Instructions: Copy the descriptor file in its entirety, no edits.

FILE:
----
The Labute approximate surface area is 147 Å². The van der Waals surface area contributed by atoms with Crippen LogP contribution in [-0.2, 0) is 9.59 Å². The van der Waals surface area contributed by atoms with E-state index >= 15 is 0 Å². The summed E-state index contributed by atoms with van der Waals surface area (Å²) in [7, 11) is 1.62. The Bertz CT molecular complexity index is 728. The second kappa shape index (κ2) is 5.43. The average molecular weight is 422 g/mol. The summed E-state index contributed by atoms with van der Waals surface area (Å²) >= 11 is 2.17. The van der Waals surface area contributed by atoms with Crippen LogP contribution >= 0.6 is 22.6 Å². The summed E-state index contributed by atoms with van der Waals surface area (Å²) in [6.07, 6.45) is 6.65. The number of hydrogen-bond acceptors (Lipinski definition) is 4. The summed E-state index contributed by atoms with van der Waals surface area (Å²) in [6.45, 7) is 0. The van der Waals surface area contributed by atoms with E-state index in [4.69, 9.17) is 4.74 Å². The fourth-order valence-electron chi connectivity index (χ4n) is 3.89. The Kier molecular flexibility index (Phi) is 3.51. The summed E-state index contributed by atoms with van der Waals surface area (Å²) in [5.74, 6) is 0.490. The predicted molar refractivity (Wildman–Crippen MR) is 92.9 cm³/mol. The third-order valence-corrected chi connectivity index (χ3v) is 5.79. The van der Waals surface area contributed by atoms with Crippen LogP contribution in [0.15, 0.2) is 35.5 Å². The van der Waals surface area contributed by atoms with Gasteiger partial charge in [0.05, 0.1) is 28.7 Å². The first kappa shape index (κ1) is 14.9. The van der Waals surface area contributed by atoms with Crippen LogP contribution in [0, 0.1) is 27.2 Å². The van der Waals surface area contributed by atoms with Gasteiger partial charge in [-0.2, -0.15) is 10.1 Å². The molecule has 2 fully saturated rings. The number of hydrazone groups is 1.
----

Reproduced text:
The Labute approximate surface area is 147 Å². The van der Waals surface area contributed by atoms with Crippen LogP contribution in [-0.2, 0) is 9.59 Å². The van der Waals surface area contributed by atoms with E-state index >= 15 is 0 Å². The summed E-state index contributed by atoms with van der Waals surface area (Å²) in [7, 11) is 1.62. The Bertz CT molecular complexity index is 728. The second kappa shape index (κ2) is 5.43. The average molecular weight is 422 g/mol. The summed E-state index contributed by atoms with van der Waals surface area (Å²) >= 11 is 2.17. The van der Waals surface area contributed by atoms with Crippen LogP contribution >= 0.6 is 22.6 Å². The summed E-state index contributed by atoms with van der Waals surface area (Å²) in [6.07, 6.45) is 6.65. The number of hydrogen-bond acceptors (Lipinski definition) is 4. The summed E-state index contributed by atoms with van der Waals surface area (Å²) in [6.45, 7) is 0. The van der Waals surface area contributed by atoms with E-state index in [4.69, 9.17) is 4.74 Å². The fourth-order valence-electron chi connectivity index (χ4n) is 3.89. The Kier molecular flexibility index (Phi) is 3.51. The summed E-state index contributed by atoms with van der Waals surface area (Å²) in [5.74, 6) is 0.490. The predicted molar refractivity (Wildman–Crippen MR) is 92.9 cm³/mol. The third-order valence-corrected chi connectivity index (χ3v) is 5.79. The van der Waals surface area contributed by atoms with Crippen LogP contribution in [0.15, 0.2) is 35.5 Å². The van der Waals surface area contributed by atoms with Gasteiger partial charge in [0.05, 0.1) is 28.7 Å². The first kappa shape index (κ1) is 14.9. The van der Waals surface area contributed by atoms with Crippen LogP contribution in [0, 0.1) is 27.2 Å². The van der Waals surface area contributed by atoms with Gasteiger partial charge in [-0.2, -0.15) is 10.1 Å². The molecule has 2 fully saturated rings. The number of hydrazone groups is 1.